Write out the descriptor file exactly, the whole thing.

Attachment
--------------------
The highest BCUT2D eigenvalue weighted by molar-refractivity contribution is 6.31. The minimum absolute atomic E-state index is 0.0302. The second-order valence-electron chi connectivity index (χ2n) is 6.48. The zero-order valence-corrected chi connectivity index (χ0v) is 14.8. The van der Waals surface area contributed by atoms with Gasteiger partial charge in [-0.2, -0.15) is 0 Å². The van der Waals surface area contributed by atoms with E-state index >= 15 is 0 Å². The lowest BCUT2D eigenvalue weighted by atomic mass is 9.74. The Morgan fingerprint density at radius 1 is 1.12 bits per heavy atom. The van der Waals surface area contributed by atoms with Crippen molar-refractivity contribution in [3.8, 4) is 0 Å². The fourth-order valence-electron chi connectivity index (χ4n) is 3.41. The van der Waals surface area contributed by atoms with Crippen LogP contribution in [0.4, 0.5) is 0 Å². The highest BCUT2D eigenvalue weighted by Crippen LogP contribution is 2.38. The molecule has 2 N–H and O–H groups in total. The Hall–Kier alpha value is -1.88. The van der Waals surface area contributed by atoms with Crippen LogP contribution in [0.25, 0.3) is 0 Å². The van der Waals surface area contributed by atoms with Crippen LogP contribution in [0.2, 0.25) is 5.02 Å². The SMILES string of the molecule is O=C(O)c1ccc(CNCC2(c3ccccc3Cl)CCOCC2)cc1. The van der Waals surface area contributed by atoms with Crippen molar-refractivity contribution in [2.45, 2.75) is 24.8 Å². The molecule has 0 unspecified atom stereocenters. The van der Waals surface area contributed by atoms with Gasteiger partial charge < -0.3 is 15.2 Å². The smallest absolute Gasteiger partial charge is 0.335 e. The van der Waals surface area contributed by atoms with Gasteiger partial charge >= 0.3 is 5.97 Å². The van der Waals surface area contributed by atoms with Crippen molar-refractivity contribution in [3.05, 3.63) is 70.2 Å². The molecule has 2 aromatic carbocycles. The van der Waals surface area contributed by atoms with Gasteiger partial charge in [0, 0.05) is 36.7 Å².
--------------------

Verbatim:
The highest BCUT2D eigenvalue weighted by molar-refractivity contribution is 6.31. The minimum absolute atomic E-state index is 0.0302. The second-order valence-electron chi connectivity index (χ2n) is 6.48. The zero-order valence-corrected chi connectivity index (χ0v) is 14.8. The van der Waals surface area contributed by atoms with Gasteiger partial charge in [-0.2, -0.15) is 0 Å². The van der Waals surface area contributed by atoms with E-state index >= 15 is 0 Å². The lowest BCUT2D eigenvalue weighted by atomic mass is 9.74. The Morgan fingerprint density at radius 1 is 1.12 bits per heavy atom. The van der Waals surface area contributed by atoms with Crippen molar-refractivity contribution in [3.8, 4) is 0 Å². The fourth-order valence-electron chi connectivity index (χ4n) is 3.41. The van der Waals surface area contributed by atoms with Crippen LogP contribution in [0.4, 0.5) is 0 Å². The highest BCUT2D eigenvalue weighted by Crippen LogP contribution is 2.38. The molecule has 2 N–H and O–H groups in total. The Hall–Kier alpha value is -1.88. The van der Waals surface area contributed by atoms with Crippen LogP contribution in [0.25, 0.3) is 0 Å². The van der Waals surface area contributed by atoms with Crippen LogP contribution in [0.2, 0.25) is 5.02 Å². The SMILES string of the molecule is O=C(O)c1ccc(CNCC2(c3ccccc3Cl)CCOCC2)cc1. The van der Waals surface area contributed by atoms with Crippen molar-refractivity contribution in [2.45, 2.75) is 24.8 Å². The molecule has 0 unspecified atom stereocenters. The van der Waals surface area contributed by atoms with Gasteiger partial charge < -0.3 is 15.2 Å². The smallest absolute Gasteiger partial charge is 0.335 e. The van der Waals surface area contributed by atoms with Gasteiger partial charge >= 0.3 is 5.97 Å². The van der Waals surface area contributed by atoms with Crippen molar-refractivity contribution in [3.05, 3.63) is 70.2 Å². The molecule has 2 aromatic carbocycles. The van der Waals surface area contributed by atoms with Gasteiger partial charge in [0, 0.05) is 36.7 Å².